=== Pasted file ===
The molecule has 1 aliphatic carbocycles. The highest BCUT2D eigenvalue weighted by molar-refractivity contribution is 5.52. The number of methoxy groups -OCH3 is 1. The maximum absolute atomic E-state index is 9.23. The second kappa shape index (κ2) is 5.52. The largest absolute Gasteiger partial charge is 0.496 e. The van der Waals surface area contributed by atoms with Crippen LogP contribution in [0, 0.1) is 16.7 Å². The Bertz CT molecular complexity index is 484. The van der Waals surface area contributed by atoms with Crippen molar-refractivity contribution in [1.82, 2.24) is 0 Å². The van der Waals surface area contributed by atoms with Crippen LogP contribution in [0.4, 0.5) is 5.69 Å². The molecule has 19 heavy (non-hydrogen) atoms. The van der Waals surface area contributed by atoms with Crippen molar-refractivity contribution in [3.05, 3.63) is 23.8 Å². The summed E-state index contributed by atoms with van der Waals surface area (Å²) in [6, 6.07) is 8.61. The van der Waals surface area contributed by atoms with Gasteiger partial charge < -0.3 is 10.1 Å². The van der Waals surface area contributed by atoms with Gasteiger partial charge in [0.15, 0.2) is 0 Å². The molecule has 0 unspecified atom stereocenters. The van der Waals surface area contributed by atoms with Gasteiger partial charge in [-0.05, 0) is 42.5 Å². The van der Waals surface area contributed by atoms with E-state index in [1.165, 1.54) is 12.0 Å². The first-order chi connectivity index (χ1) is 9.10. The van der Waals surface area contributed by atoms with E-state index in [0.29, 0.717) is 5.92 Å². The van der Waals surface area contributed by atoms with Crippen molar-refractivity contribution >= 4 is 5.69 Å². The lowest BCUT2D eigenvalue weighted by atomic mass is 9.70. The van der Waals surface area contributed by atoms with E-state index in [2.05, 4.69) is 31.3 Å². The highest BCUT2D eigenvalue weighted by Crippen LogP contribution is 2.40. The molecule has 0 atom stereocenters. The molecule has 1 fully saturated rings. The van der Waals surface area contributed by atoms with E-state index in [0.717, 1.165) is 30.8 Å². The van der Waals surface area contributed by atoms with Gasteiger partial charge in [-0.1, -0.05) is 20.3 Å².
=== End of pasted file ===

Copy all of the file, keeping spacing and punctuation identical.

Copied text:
The molecule has 1 aliphatic carbocycles. The highest BCUT2D eigenvalue weighted by molar-refractivity contribution is 5.52. The number of methoxy groups -OCH3 is 1. The maximum absolute atomic E-state index is 9.23. The second kappa shape index (κ2) is 5.52. The largest absolute Gasteiger partial charge is 0.496 e. The van der Waals surface area contributed by atoms with Crippen LogP contribution in [0, 0.1) is 16.7 Å². The Bertz CT molecular complexity index is 484. The van der Waals surface area contributed by atoms with Crippen molar-refractivity contribution in [1.82, 2.24) is 0 Å². The van der Waals surface area contributed by atoms with Crippen LogP contribution in [0.4, 0.5) is 5.69 Å². The molecule has 19 heavy (non-hydrogen) atoms. The van der Waals surface area contributed by atoms with Crippen molar-refractivity contribution in [3.05, 3.63) is 23.8 Å². The summed E-state index contributed by atoms with van der Waals surface area (Å²) in [6, 6.07) is 8.61. The van der Waals surface area contributed by atoms with Gasteiger partial charge < -0.3 is 10.1 Å². The van der Waals surface area contributed by atoms with Gasteiger partial charge in [0.15, 0.2) is 0 Å². The molecule has 0 unspecified atom stereocenters. The van der Waals surface area contributed by atoms with Gasteiger partial charge in [-0.05, 0) is 42.5 Å². The van der Waals surface area contributed by atoms with E-state index in [1.165, 1.54) is 12.0 Å². The first-order chi connectivity index (χ1) is 9.10. The van der Waals surface area contributed by atoms with E-state index in [0.29, 0.717) is 5.92 Å². The van der Waals surface area contributed by atoms with Crippen molar-refractivity contribution >= 4 is 5.69 Å². The lowest BCUT2D eigenvalue weighted by atomic mass is 9.70. The van der Waals surface area contributed by atoms with E-state index in [2.05, 4.69) is 31.3 Å². The highest BCUT2D eigenvalue weighted by Crippen LogP contribution is 2.40. The molecule has 0 atom stereocenters. The molecule has 1 fully saturated rings. The van der Waals surface area contributed by atoms with E-state index in [0.717, 1.165) is 30.8 Å². The van der Waals surface area contributed by atoms with Gasteiger partial charge in [-0.1, -0.05) is 20.3 Å².